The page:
- How many queens can one beehive have?
In case you haven’t heard — Elizabeth II, the Queen of the United Kingdom, died on September 8 after reigning for 70 years. We’re not sure how you could’ve missed the news, though.
After all, even the Queen’s bees have been told about it.
There are a lot of old and arcane rituals and traditions when it comes to British royals. But one of the more obscure ones is informing the royal bees of their ruler’s passing.
The one who carried out the duty on September 9 was John Chapple, the official royal beekeeper of Buckingham Palace and Clarence House. He solemnly declared to the bees that the Queen was dead, and they should be good to King Charles III, their new master.
This whole thing brings up a fascinating question. Were the bees more loyal to their own queens or the Queen of England?
‘The Mistress Is Dead’
Like many other royal traditions in Britain, the informing of the bees follows a strict ritual. According to Chapple, he begins by approaching each of the nests, five at Buckingham Palace and two at Clarence House.
“You knock on each hive and say, ‘The mistress is dead, but don’t you go. Your master will be a good master to you,’” he told Daily Mail.
After the declaration, Chapple drapes a black ribbon over the hive. He completes the ritual by tying the ribbon into a bow.
“It is traditional when someone dies that you go to the hives and say a little prayer and put a black ribbon on the hive,” he said.
The bee-informing tradition seems a bit strange and, well, it is. The whole ritual is rooted in ancient superstition.
According to the old belief, bees are very sensitive to the passing of their owner. If they’re not informed of their master’s or mistress’ death properly, they supposedly get so upset that they’ll stop producing honey.
In the worst-case scenario, the bee queens and their subjects might decide to follow their expired owner and drop dead.
It’s not just deaths that the bees want to know about, either. The royal beekeeper is supposed to let them know about all important events in their owners’ lives, from births and marriages to going on extended trips.
It might be tempting to write this tradition as yet another bizarre British ritual, but it’s not exclusive to the UK. There are similar traditions elsewhere in the world as well, including Ireland, Wales, Germany, the Netherlands, France, Switzerland, and the U.S.
Who knew bees cared so much about their owners’ day-to-day lives?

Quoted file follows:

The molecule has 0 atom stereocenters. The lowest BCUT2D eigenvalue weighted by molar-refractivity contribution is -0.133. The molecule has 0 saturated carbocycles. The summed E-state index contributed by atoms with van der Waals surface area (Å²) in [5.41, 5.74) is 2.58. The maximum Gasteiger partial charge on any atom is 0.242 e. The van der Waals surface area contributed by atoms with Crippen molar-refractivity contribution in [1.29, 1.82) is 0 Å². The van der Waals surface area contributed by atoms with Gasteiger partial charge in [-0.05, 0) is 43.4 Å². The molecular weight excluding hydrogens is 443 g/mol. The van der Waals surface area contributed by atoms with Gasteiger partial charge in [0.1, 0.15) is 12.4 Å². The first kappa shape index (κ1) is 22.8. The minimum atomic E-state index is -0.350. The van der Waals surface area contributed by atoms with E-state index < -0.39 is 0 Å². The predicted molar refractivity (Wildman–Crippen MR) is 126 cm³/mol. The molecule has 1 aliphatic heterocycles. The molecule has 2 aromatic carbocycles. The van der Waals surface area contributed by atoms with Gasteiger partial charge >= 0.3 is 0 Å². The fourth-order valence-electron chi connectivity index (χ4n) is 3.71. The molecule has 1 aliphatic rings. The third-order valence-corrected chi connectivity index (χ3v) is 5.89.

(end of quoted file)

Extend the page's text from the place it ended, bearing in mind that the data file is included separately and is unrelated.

‘A Wonderful Privilege’
Chapple asked the royal bees to be good to the new King, but it remains to be seen how good the King will be to the bees. Although he’s known for being fond of plants and the environment, it’s his decision whether or not the bees get to stay at the royal estates.
“‘I hope they still want to keep the bees on their premises. You never know,” said Chapple.
“They might say, ‘take them away,’ but I don’t think that will be happening. Though, really, you do never know. It’s up to the new tenant of Buckingham Palace.”
The bees’ position is potentially precarious, and the same goes for their keeper. Although he is the royal beekeeper, Chapple says the job is really a hobby to the 79-year-old retiree.
Granted, he’s very good at what he does. And he should be since he’s been keeping bees for the past 30 years.
“Now I look after a few hives for important people. Number one is the Queen, or rather was, the Queen. I was the Queen’s beekeeper and hopefully, now I’ll get the job of being the King’s beekeeper,” said Chapple.
He even got the position rather unexpectedly. Chapple said that one day 15 years ago, he received an email from the head gardener of Buckingham Palace, inviting him to come over and “talk about bees.”
“I thought they had a problem with bees but it turned out they wanted to keep bees. So, henceforth, I look after the bees here,” Chapple said.
“It has been a wonderful privilege to do things like this for the Queen and hopefully now for the King.”
Here’s hoping Mr. Chapple gets to keep keeping the bees. And that he won’t have to deliver more sad news to them anytime soon.